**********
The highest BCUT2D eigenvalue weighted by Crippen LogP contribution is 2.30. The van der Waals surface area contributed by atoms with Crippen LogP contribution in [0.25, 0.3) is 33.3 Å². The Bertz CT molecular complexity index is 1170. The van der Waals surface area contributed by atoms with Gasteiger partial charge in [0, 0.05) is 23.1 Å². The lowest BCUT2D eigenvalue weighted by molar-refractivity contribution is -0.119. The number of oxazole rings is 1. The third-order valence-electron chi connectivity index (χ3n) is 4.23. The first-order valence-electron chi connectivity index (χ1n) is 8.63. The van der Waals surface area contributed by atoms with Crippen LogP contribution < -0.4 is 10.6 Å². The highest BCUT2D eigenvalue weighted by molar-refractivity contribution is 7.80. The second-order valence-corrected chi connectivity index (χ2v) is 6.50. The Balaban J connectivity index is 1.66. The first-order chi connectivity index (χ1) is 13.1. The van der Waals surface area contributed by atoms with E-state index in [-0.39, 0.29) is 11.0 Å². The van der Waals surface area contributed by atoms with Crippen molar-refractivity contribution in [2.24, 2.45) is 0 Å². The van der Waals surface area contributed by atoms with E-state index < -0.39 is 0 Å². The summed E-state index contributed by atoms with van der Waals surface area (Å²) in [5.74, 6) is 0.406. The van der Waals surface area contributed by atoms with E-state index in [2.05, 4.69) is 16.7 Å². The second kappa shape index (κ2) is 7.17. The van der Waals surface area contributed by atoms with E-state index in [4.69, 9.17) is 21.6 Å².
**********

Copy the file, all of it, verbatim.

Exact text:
The highest BCUT2D eigenvalue weighted by Crippen LogP contribution is 2.30. The van der Waals surface area contributed by atoms with Crippen LogP contribution in [0.25, 0.3) is 33.3 Å². The Bertz CT molecular complexity index is 1170. The van der Waals surface area contributed by atoms with Gasteiger partial charge in [0, 0.05) is 23.1 Å². The lowest BCUT2D eigenvalue weighted by molar-refractivity contribution is -0.119. The number of oxazole rings is 1. The third-order valence-electron chi connectivity index (χ3n) is 4.23. The first-order valence-electron chi connectivity index (χ1n) is 8.63. The van der Waals surface area contributed by atoms with Crippen LogP contribution < -0.4 is 10.6 Å². The highest BCUT2D eigenvalue weighted by molar-refractivity contribution is 7.80. The second-order valence-corrected chi connectivity index (χ2v) is 6.50. The Balaban J connectivity index is 1.66. The first-order chi connectivity index (χ1) is 13.1. The van der Waals surface area contributed by atoms with E-state index in [-0.39, 0.29) is 11.0 Å². The van der Waals surface area contributed by atoms with Crippen molar-refractivity contribution in [2.24, 2.45) is 0 Å². The van der Waals surface area contributed by atoms with E-state index < -0.39 is 0 Å². The summed E-state index contributed by atoms with van der Waals surface area (Å²) in [5.74, 6) is 0.406. The van der Waals surface area contributed by atoms with E-state index in [2.05, 4.69) is 16.7 Å². The second kappa shape index (κ2) is 7.17. The van der Waals surface area contributed by atoms with E-state index in [4.69, 9.17) is 21.6 Å².